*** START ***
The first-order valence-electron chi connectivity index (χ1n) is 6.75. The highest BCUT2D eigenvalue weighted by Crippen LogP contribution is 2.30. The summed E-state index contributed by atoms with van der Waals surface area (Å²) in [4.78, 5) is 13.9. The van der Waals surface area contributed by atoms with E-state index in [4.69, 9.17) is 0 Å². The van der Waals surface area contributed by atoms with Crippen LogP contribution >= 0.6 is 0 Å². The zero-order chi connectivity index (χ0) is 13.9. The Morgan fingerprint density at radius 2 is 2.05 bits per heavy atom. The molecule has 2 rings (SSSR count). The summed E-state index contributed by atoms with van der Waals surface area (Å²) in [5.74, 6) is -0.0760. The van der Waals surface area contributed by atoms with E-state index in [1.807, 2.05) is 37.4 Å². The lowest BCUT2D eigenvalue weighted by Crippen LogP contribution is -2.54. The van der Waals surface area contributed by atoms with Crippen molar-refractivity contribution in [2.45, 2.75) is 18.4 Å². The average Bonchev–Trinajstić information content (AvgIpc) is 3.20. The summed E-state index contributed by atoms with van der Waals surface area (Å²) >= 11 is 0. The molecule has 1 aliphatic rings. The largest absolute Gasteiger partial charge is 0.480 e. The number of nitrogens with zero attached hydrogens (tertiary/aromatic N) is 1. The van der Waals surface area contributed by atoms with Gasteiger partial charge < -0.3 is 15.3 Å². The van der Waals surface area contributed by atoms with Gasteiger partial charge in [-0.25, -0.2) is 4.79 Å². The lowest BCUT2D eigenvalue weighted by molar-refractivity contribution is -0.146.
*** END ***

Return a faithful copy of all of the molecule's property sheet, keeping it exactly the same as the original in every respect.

The first-order valence-electron chi connectivity index (χ1n) is 6.75. The highest BCUT2D eigenvalue weighted by Crippen LogP contribution is 2.30. The summed E-state index contributed by atoms with van der Waals surface area (Å²) in [4.78, 5) is 13.9. The van der Waals surface area contributed by atoms with E-state index in [4.69, 9.17) is 0 Å². The van der Waals surface area contributed by atoms with Crippen LogP contribution >= 0.6 is 0 Å². The zero-order chi connectivity index (χ0) is 13.9. The Morgan fingerprint density at radius 2 is 2.05 bits per heavy atom. The molecule has 2 rings (SSSR count). The summed E-state index contributed by atoms with van der Waals surface area (Å²) in [5.74, 6) is -0.0760. The van der Waals surface area contributed by atoms with E-state index in [1.807, 2.05) is 37.4 Å². The lowest BCUT2D eigenvalue weighted by Crippen LogP contribution is -2.54. The van der Waals surface area contributed by atoms with Crippen molar-refractivity contribution in [2.45, 2.75) is 18.4 Å². The average Bonchev–Trinajstić information content (AvgIpc) is 3.20. The summed E-state index contributed by atoms with van der Waals surface area (Å²) >= 11 is 0. The molecule has 1 aliphatic rings. The largest absolute Gasteiger partial charge is 0.480 e. The number of nitrogens with zero attached hydrogens (tertiary/aromatic N) is 1. The van der Waals surface area contributed by atoms with Gasteiger partial charge < -0.3 is 15.3 Å². The van der Waals surface area contributed by atoms with Gasteiger partial charge in [-0.25, -0.2) is 4.79 Å². The lowest BCUT2D eigenvalue weighted by molar-refractivity contribution is -0.146.